Ranting

Thank you, ma’am

November 13th, 2020

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(published in The Daily Memphian)

(In a colorful place, a new collection of columns from Dan Conaway and Otis Sanford, preorder signed books from Novel and Burke’s Book Store. Inquiries, danconaway [at] bellsouth [dot] net.) 

“Dan is a funny name for a chick.”

That came from one of my readers last week, commenting on my column. His name doesn’t matter because he didn’t give it anyway. Commenting under an alias is so much safer. I think he meant it as an insult, but maybe “Memphis Matt” is more insightful than that.

Maybe he thinks I’m going with the flow, siding with the winner. Or maybe not.

While many of us have been concentrating on the two old white men heading the two tickets for president, young people – more of them women than men – and people of color – more of them women than men – elected the first woman, and the first person of color, and the first Asian American, and the first Black as Vice President of the United States.

While many of us were busy checking our credentials on the left or right by the presence or absence of a mask, Memphians – more of them women than men – and people of color ­– more of them women than men – voted overwhelmingly for the Biden/Harris ticket.

While many of us cling to old stereotyping of strong macho men and adoring dependent women – to John Wayne and whoever he’s saving – the majority of people out there doing the voting have barely heard of John Wayne if at all, and all of us have become increasingly dependent on their vote.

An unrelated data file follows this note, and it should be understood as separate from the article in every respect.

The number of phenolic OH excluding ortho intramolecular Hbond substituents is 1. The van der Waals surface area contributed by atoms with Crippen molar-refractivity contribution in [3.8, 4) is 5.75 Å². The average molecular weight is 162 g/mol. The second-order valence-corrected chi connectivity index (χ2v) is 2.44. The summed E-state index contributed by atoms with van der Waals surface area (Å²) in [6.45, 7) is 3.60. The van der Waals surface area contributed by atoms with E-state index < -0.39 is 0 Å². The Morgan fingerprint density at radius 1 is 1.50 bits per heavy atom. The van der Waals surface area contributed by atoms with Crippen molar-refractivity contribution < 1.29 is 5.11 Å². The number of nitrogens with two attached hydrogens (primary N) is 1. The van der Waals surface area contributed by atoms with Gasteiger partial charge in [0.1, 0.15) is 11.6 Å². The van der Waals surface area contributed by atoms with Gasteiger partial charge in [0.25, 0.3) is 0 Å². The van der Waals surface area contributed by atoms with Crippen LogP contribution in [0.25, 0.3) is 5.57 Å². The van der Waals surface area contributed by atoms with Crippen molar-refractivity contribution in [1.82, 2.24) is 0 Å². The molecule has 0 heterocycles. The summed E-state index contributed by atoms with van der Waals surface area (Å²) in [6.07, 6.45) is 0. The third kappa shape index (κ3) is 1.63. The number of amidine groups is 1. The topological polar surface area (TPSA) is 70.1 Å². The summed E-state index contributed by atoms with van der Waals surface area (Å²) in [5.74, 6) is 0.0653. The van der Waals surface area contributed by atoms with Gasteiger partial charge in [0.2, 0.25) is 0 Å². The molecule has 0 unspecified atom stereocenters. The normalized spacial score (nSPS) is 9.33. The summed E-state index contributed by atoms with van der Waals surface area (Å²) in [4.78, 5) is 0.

They are women, not chicks, and anyone who doesn’t realize that is becoming increasingly and rapidly irrelevant.

In the last few national elections, about 4% more women than men voted overall. In the Black community, it’s running about 10% more women than men. Among Hispanics, it’s about 5% more.

They are Democrats and Republicans, but they are not lockstep along party lines. The majority of women are for preserving the Affordable Care Act and responsible gun control and against the repeal of Roe v. Wade. They are against discrimination, and not just racial but also LGBTQ Americans. After all, women are victims of discrimination themselves.

They don’t like being grabbed. Anywhere. Or demeaned and ignored. Anytime.

A recent article in Smithsonian magazine traced the beginning of the “gender gap” in voting to the 1980 election of Ronald Reagan. As Reagan moved the Republican Party to a firm stand against abortion and for the traditional family, Democrats moved to more pro-equality stances favored by the women’s and civil rights movements. Tickets have been splitting and more women have been coming out to vote along those lines ever since.

In this election, it looks like men voted about 50-50 Democrat and Republican. Women voted 53% Democratic and 46% Republican.

3,444 women ran for state office this year across the country. That’s a new record, breaking the one set in 2018. Both records were set since the 2016 election, and since millions upon millions of women demonstrated for their dignity and worth the day after that election.

Tennessee ranks 48th or 49th in the number of women serving in our state legislature, running at about 15%. If you think it’s too much of a reach for women to change the good ole boys club in Nashville, I have somebody you can call.

Ask Stacey Abrams what she’s doing in Georgia.

I’m a Memphian, and a man, and I know who’s getting it done.

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